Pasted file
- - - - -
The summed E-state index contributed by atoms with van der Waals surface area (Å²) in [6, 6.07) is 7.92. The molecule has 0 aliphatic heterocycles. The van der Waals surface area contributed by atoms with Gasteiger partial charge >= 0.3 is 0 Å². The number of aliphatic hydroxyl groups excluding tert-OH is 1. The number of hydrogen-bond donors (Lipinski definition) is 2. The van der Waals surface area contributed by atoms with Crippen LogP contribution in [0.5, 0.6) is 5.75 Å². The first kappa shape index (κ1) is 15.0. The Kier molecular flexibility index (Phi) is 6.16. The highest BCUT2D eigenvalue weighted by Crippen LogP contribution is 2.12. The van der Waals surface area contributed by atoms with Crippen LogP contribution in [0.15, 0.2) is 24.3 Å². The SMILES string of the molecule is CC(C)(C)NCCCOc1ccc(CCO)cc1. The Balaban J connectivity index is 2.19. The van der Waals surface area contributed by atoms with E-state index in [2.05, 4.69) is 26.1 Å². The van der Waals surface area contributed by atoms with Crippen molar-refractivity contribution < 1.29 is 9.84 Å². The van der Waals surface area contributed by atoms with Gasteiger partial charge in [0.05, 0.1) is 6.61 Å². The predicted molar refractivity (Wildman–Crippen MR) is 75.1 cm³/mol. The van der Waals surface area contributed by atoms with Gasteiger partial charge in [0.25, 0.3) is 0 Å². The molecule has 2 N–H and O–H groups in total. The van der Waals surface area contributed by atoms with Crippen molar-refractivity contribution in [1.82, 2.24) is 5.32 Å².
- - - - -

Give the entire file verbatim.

The summed E-state index contributed by atoms with van der Waals surface area (Å²) in [6, 6.07) is 7.92. The molecule has 0 aliphatic heterocycles. The van der Waals surface area contributed by atoms with Gasteiger partial charge >= 0.3 is 0 Å². The number of aliphatic hydroxyl groups excluding tert-OH is 1. The number of hydrogen-bond donors (Lipinski definition) is 2. The van der Waals surface area contributed by atoms with Crippen LogP contribution in [0.5, 0.6) is 5.75 Å². The first kappa shape index (κ1) is 15.0. The Kier molecular flexibility index (Phi) is 6.16. The highest BCUT2D eigenvalue weighted by Crippen LogP contribution is 2.12. The van der Waals surface area contributed by atoms with Crippen LogP contribution in [0.15, 0.2) is 24.3 Å². The SMILES string of the molecule is CC(C)(C)NCCCOc1ccc(CCO)cc1. The Balaban J connectivity index is 2.19. The van der Waals surface area contributed by atoms with E-state index in [2.05, 4.69) is 26.1 Å². The van der Waals surface area contributed by atoms with Crippen molar-refractivity contribution < 1.29 is 9.84 Å². The van der Waals surface area contributed by atoms with Gasteiger partial charge in [0.05, 0.1) is 6.61 Å². The predicted molar refractivity (Wildman–Crippen MR) is 75.1 cm³/mol. The van der Waals surface area contributed by atoms with Gasteiger partial charge in [0.25, 0.3) is 0 Å². The molecule has 2 N–H and O–H groups in total. The van der Waals surface area contributed by atoms with Crippen molar-refractivity contribution in [1.82, 2.24) is 5.32 Å².